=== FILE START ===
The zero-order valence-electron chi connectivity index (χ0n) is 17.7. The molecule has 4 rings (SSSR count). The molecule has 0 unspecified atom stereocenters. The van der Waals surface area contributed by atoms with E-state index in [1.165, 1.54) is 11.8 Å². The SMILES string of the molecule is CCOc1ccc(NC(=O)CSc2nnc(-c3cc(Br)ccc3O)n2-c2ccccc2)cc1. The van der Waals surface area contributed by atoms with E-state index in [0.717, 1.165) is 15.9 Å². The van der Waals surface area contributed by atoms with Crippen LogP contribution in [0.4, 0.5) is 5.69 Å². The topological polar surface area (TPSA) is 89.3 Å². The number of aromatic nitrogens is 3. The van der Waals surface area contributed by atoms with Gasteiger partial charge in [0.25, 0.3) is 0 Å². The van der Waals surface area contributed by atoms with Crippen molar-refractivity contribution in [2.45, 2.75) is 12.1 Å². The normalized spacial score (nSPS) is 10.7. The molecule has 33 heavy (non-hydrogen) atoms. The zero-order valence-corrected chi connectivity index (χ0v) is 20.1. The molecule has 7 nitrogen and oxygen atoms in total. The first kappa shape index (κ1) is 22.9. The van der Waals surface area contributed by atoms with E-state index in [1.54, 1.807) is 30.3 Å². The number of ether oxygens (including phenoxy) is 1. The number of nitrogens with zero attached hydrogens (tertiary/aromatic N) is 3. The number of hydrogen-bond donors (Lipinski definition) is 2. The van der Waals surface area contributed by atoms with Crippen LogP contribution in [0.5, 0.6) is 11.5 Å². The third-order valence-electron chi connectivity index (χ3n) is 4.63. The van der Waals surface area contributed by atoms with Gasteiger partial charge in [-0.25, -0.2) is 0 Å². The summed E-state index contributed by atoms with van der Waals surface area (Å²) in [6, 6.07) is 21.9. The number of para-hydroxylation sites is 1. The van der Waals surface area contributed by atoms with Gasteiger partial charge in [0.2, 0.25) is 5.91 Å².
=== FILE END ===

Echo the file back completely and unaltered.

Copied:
The zero-order valence-electron chi connectivity index (χ0n) is 17.7. The molecule has 4 rings (SSSR count). The molecule has 0 unspecified atom stereocenters. The van der Waals surface area contributed by atoms with E-state index in [1.165, 1.54) is 11.8 Å². The SMILES string of the molecule is CCOc1ccc(NC(=O)CSc2nnc(-c3cc(Br)ccc3O)n2-c2ccccc2)cc1. The van der Waals surface area contributed by atoms with E-state index in [0.717, 1.165) is 15.9 Å². The van der Waals surface area contributed by atoms with Crippen LogP contribution in [0.4, 0.5) is 5.69 Å². The topological polar surface area (TPSA) is 89.3 Å². The number of aromatic nitrogens is 3. The van der Waals surface area contributed by atoms with Gasteiger partial charge in [0.25, 0.3) is 0 Å². The van der Waals surface area contributed by atoms with Crippen molar-refractivity contribution in [2.45, 2.75) is 12.1 Å². The normalized spacial score (nSPS) is 10.7. The molecule has 33 heavy (non-hydrogen) atoms. The zero-order valence-corrected chi connectivity index (χ0v) is 20.1. The molecule has 7 nitrogen and oxygen atoms in total. The first kappa shape index (κ1) is 22.9. The van der Waals surface area contributed by atoms with E-state index in [1.54, 1.807) is 30.3 Å². The number of ether oxygens (including phenoxy) is 1. The number of nitrogens with zero attached hydrogens (tertiary/aromatic N) is 3. The number of hydrogen-bond donors (Lipinski definition) is 2. The van der Waals surface area contributed by atoms with Crippen LogP contribution in [0.5, 0.6) is 11.5 Å². The third-order valence-electron chi connectivity index (χ3n) is 4.63. The van der Waals surface area contributed by atoms with Gasteiger partial charge in [-0.25, -0.2) is 0 Å². The summed E-state index contributed by atoms with van der Waals surface area (Å²) in [6, 6.07) is 21.9. The number of para-hydroxylation sites is 1. The van der Waals surface area contributed by atoms with Gasteiger partial charge in [0.2, 0.25) is 5.91 Å².